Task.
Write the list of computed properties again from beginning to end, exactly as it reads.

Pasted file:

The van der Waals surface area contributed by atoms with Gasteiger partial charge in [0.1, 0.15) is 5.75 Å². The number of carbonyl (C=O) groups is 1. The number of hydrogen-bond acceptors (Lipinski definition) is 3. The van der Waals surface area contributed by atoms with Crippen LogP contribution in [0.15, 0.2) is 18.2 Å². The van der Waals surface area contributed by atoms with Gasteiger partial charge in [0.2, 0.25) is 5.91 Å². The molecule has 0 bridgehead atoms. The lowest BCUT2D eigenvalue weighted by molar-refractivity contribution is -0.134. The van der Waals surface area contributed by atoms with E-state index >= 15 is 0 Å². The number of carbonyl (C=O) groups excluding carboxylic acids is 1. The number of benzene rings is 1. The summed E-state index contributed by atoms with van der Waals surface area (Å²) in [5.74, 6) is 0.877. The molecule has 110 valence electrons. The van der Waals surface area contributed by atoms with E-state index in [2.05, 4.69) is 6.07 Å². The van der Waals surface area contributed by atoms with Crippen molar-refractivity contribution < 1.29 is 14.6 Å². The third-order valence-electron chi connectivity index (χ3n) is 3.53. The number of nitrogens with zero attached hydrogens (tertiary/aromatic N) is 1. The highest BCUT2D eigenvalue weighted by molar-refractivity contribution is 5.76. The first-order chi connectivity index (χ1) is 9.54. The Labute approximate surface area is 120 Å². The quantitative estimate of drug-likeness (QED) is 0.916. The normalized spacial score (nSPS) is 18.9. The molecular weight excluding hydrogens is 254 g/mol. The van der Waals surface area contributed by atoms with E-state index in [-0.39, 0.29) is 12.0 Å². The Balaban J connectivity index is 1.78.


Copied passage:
The van der Waals surface area contributed by atoms with Gasteiger partial charge in [0.1, 0.15) is 5.75 Å². The number of carbonyl (C=O) groups is 1. The number of hydrogen-bond acceptors (Lipinski definition) is 3. The van der Waals surface area contributed by atoms with Crippen LogP contribution in [0.15, 0.2) is 18.2 Å². The van der Waals surface area contributed by atoms with Gasteiger partial charge in [0.2, 0.25) is 5.91 Å². The molecule has 0 bridgehead atoms. The lowest BCUT2D eigenvalue weighted by molar-refractivity contribution is -0.134. The van der Waals surface area contributed by atoms with E-state index >= 15 is 0 Å². The number of carbonyl (C=O) groups excluding carboxylic acids is 1. The number of benzene rings is 1. The summed E-state index contributed by atoms with van der Waals surface area (Å²) in [5.74, 6) is 0.877. The molecule has 110 valence electrons. The van der Waals surface area contributed by atoms with E-state index in [2.05, 4.69) is 6.07 Å². The van der Waals surface area contributed by atoms with Crippen molar-refractivity contribution < 1.29 is 14.6 Å². The third-order valence-electron chi connectivity index (χ3n) is 3.53. The number of nitrogens with zero attached hydrogens (tertiary/aromatic N) is 1. The highest BCUT2D eigenvalue weighted by molar-refractivity contribution is 5.76. The first-order chi connectivity index (χ1) is 9.54. The Labute approximate surface area is 120 Å². The quantitative estimate of drug-likeness (QED) is 0.916. The normalized spacial score (nSPS) is 18.9. The molecular weight excluding hydrogens is 254 g/mol. The van der Waals surface area contributed by atoms with E-state index in [-0.39, 0.29) is 12.0 Å². The Balaban J connectivity index is 1.78.